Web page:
The light faded quickly once the sun set; soon the world was cold and utterly dark. No sparks of urban electricity, no hazy glimmer in the clouds. Even the logs that were hissing and spitting with flame an hour ago were now mere embers, hot but dull. Their orange glow was strangled by a thick black crust and smothered by an even thicker black air.
This was the perfect dark of wilderness at night. I shivered.
Time to turn in: I tossed sand on the smoking remnants. All afternoon I’d set up camp, and by now I was familiar with the patch of hard-packed beach between the fire and my tent. I crossed it quickly, eyes wide but unseeing. My hand fumbled to grasp its flap. Zip—I was in. Zip—the world was out.
Except it wasn’t. No matter how deeply I burrowed into my sleeping bag, seemingly safe in my nest, I sensed how exposed I was. A wind rattled the tent’s synthetic fabric as if to remind me of its thinness. Through it I heard the scratch-scratch of a rodent scrounging for dropped crumbs. A harmless field mouse, I told myself. Still, I imagined a bear could barrel through the tent’s frame without a problem; any animal’s claws or gnawing teeth could shred a new entrance in the side. A tent is nothing, just a flimsy overgrown umbrella. Leaving the flap zipped or unzipped felt as inconsequential as opening or closing my eyes—the wilderness was just as overpowering regardless of what I did.
I took a shaky breath.
Why was I here?
I could’ve been safe behind walls, maybe curled up on the couch with a lamp at my elbow. So why did I choose to put myself out in the cold, gusty, lightless elements instead? Why did I choose risk?
As I lay in the night’s openness, heart hammering and fingers tingling, I considered this, and it led me to other questions: Why do I choose to take any risk at all? Why do I allow myself to love others when I know they can hurt me? Why do I trust and open up and let my heart be soft? Hell, why do I write so intimately and then send my words out into the world to be read and maybe ripped apart with criticism?
Rats, raccoons, and black bears aren’t the only mammals capable of inflicting pain. Most of my wounds have come from fellow humans.
Venturing out and being vulnerable is exhausting.
I shivered again and realized I was holding my breath. I released it just as shakily as I’d taken it.
Yes, vulnerability is exhausting, but it’s also exhilarating. Taking risks gives a rush of adrenaline that renders the present moment more vivid. When anything could happen next, you have to be ready to react. You have to pay attention. If life becomes so safe that the greatest choice you face is whether to change the channel, you might just lose interest in your days. But out in the wild—whether that’s the wild of a forested beach at night or the wild of a raw, honest relationship with another person—choices become consequential. They matter.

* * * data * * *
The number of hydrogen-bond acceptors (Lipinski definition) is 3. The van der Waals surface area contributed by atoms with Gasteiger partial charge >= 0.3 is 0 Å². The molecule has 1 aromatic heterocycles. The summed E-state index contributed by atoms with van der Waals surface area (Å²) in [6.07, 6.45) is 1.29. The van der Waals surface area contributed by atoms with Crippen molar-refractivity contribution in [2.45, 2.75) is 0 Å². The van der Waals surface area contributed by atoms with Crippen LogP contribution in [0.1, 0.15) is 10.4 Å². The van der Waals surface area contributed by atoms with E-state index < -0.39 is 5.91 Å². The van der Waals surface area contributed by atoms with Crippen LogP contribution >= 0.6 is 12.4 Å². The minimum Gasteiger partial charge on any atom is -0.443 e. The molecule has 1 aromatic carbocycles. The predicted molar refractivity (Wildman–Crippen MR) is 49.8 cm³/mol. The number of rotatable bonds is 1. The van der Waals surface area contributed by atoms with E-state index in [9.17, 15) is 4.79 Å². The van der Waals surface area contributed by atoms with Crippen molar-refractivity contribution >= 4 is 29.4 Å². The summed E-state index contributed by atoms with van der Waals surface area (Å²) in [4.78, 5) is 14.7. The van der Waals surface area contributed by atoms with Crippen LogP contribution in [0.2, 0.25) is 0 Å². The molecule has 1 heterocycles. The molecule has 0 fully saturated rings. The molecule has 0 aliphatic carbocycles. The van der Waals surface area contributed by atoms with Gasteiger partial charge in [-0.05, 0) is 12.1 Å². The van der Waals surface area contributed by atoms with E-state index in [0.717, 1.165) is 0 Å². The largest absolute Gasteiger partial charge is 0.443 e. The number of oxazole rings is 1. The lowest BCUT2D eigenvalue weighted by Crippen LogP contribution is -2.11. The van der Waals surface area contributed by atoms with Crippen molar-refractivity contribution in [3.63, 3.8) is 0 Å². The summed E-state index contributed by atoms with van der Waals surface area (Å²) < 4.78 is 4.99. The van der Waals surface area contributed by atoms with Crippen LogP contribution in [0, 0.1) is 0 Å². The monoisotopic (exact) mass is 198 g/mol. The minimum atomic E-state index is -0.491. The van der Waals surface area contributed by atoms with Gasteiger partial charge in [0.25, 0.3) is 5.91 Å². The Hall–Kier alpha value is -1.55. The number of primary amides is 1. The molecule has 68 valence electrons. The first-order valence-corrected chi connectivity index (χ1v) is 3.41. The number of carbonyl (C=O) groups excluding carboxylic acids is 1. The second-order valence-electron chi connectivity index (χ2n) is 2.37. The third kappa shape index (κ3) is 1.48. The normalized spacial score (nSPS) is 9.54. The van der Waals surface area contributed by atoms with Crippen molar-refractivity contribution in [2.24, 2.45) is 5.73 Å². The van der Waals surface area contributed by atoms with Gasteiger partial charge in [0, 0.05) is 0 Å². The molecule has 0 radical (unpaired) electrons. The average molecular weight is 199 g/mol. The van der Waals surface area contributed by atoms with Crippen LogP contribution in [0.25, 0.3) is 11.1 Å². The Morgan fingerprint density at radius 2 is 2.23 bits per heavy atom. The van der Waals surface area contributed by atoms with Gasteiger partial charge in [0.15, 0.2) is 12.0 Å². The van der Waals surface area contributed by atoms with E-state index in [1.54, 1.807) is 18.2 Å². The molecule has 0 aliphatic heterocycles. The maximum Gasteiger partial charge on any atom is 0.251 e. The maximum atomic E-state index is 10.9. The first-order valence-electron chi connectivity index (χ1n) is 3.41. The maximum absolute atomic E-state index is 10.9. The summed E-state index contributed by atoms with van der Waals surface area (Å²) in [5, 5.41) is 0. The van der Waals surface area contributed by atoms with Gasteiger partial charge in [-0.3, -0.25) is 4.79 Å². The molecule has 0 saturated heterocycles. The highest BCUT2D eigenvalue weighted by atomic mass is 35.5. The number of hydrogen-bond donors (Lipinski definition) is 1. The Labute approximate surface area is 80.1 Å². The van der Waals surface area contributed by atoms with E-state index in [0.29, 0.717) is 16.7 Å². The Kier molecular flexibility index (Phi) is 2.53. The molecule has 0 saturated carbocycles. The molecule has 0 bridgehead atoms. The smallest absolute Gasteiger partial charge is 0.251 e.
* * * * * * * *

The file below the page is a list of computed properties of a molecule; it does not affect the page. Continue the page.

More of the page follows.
Vulnerability, exposure, risk… they make life more meaningful.
This is what I told myself as I shifted in my sleeping bag. I drew another breath of that impenetrably black air, more deeply this time. There were potential threats just outside the tent, yes, but so much more. Blind as I was in the black of night, I could still taste the sharp scent of salt and seaweed. I felt the grit of the sand that clung to my arms and ankles. I heard the rush of the ocean slowly breathing in and out on the shore, and I exhaled with the next wave, letting its rhythm slow my own breathing.
I’m exposed, and it’s exhausting, I thought, but if I want to feel the thrill of all this beauty, I’ll just have to live with risk. The soothing pulse of ocean waves helped me make peace with my vulnerability. My heart slowed. I drifted off.
When I awoke, the bleak white light of a cloudy dawn was creeping over the beach. I’d made it through the night unscathed, and I felt the good fortune of it as more than a normal morning; I wasn’t just waking up, I was awakening to the world. I unzipped the tent flap, bundled into a sweatshirt, and followed the dew-damp sand down to the water’s edge. Thank you for making this worth it, I whispered to the tide. It thrummed on indifferently, turning wave… then wave… then wave. I watched the glassy gray-green of their underbellies catch the light before they each plunged into rabid froth.
If I’d stayed behind my walls, the black of night would never have seeped deep into me, and the glint of dawn wouldn’t have softened me again. I’d have lived and died without that exhilaration. And I’d have been poorer for it. I stood smiling at the Pacific for some unmeasured time before turning back to the campsite for breakfast.
We humans can choose to spend our whole lives behind the walls we’ve built in our cities, in our relationships. We can choose safety; we can guard ourselves against fear and pain. But striving for invulnerability deprives us of rich experiences, and to me the trade-off isn’t worth it.
I chose to hike out there and put myself at the mercy of the wilderness for the same reason I choose to love and let myself be loved, the same reason I choose to write intimate prose and then publish it: to feel both exhausted and exhilarated. To feel that my choices are consequential and meaningful. To feel fully awake in my life.
To really know a deep love, you have to make yourself vulnerable.
“Becoming the All-Terrain Human”